Materials per student or group
- Paper, e.g. shredded office paper, newspaper, paper towels
- Washing-up bowl
- Wire mesh (23cm x 31cm to make an A4 screen)
- 120cm carpet tape or duct tape
- Electric hand blender
- Seeds, e.g. cress or flower seeds
- 1 kitchen cloth
- 2 newspapers
- 2 wooden boards or books (e.g. telephone directories) protected by plastic bags
- Food colouring (optional)
Making the wire mesh screen
Buy galvanized fine wire mesh at DIY and car repair shops. Cut a section a little larger than the paper you want to make, then tape the sharp edges with carpet tape or duct tape for safety. Staple it in several places to stop the tape peeling when the screen is wet.
We recommend that you pre-prepare the screens for your students.
- If you usually make paper in a different way, just add the seeds to the pulp immediately before you dip the mesh. Your Art or Design and Technology colleagues may have paper making equipment.
- If using newspaper or paper towels simply soak in hot water overnight to achieve the pulp. Shredded office paper is much stronger so use an electric hand blender to produce the pulp.
- For quick results use mustard or cress seeds.
- For a more substantial plant, use wild flower or poppy seeds and include growing instructions for the recipient of the blooming paper. This will usually require laying the blooming paper on top of a pot of soil or planting the sheet just below the surface and watering well. Designing and writing growing instructions could be part of the activity.
- Plant seeds are very resilient and the blooming paper can last for months if kept dry.
- Make sure you remove all of the excess water by squeezing thoroughly between the boards. Dry the paper quickly overnight on a windowsill or the seeds will start to germinate.
Paper is made of cellulose fibres, usually from wood or cotton. The longer the fibre, the stronger the paper. Soaking the paper in hot water overnight and breaking it up with your fingers means that the fibres stay intact and the new paper is stronger but more coarse.
Mixing with a blender chops up the cellulose fibres and the new paper is finer but more fragile and harder to remove from the mesh in one piece.
- What was the paper originally made of?
- What is happening to the paper as it turns to pulp?
- How can we reduce the amount of paper we waste? Reinforce the need for recycling and demonstrate how effective it is.
- Use a hand lens or microscope to look at the structure of the paper. Tear a piece of the original paper and look at the edges. Can you see the fibres? Compare them to the rough edge of your new paper. How has the paper bonded together?
- Explore how other paper products, such as banknotes, are made.
- Add food colouring to get different shades of paper.
- Try using different types of paper and different types of seeds.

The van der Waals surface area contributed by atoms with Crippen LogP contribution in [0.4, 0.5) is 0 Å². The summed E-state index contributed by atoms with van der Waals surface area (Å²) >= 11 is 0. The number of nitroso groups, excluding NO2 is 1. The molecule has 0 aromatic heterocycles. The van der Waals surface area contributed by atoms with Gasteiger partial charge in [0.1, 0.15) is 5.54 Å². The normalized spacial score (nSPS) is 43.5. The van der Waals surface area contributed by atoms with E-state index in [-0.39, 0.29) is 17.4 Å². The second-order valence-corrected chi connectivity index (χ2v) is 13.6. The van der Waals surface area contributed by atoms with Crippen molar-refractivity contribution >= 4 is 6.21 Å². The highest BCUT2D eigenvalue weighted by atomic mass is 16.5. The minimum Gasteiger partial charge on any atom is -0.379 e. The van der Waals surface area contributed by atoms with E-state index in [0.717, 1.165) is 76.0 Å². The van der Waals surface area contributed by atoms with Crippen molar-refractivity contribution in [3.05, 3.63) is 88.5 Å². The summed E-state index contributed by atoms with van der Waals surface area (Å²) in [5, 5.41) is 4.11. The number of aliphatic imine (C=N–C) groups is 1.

- Try testing the strength of the paper you make. For example, attach a bulldog clip to the bottom of a strip of paper and hang weights from it, or suspend your strip between two desks and place weights on it. Compare paper made with a blender and paper that has been soaked overnight.
- Explore the different uses of smart systems and smart materials. Discuss why they have been developed.
Links to everyday life
Paper in history
The Egyptians, Greeks and Romans all used paper, although nature got there first. Paper wasps chew cellulose fibres from plant stems and dead wood and mix them with saliva to produce water-resistant papery nests.
A paper plane has been designed to be launched from the International Space Station. The 30g plane, designed by engineers at Tokyo University, will be released during a space walk or jettisoned from the air lock and will travel 240 miles to Earth at speeds of up to 15,200 mph.
The 20cm paper dart, which looks like the Space Shuttle, has been engineered out of silicon-treated heat resistant paper that can withstand the temperatures of up to 200 degrees centigrade as it re-enters the Earth’s atmosphere. If it survives the descent it will most likely end up in the sea.
The plane bears a message in several languages saying: “This plane flew from the International Space Station. Please return the plane to Japan Origami Plane Association”. If the project is successful it could inspire new designs for lightweight re-entry craft or for planes to explore the upper atmosphere.
Scientists have developed paper batteries, which are 90% cellulose impregnated with carbon nanotubes. These carbon nanotubes allow the paper to conduct electricity by acting as electrodes.
The batteries look like sheets of paper and can be rolled, folded, twisted or cut without any loss of efficiency. They can also be stacked, like a pile of paper, to increase the power output. Paper batteries have the potential to be used in medicine as blood can act as an electrolyte to activate them.
Paper has also been used as an unusual material in the fashion industry.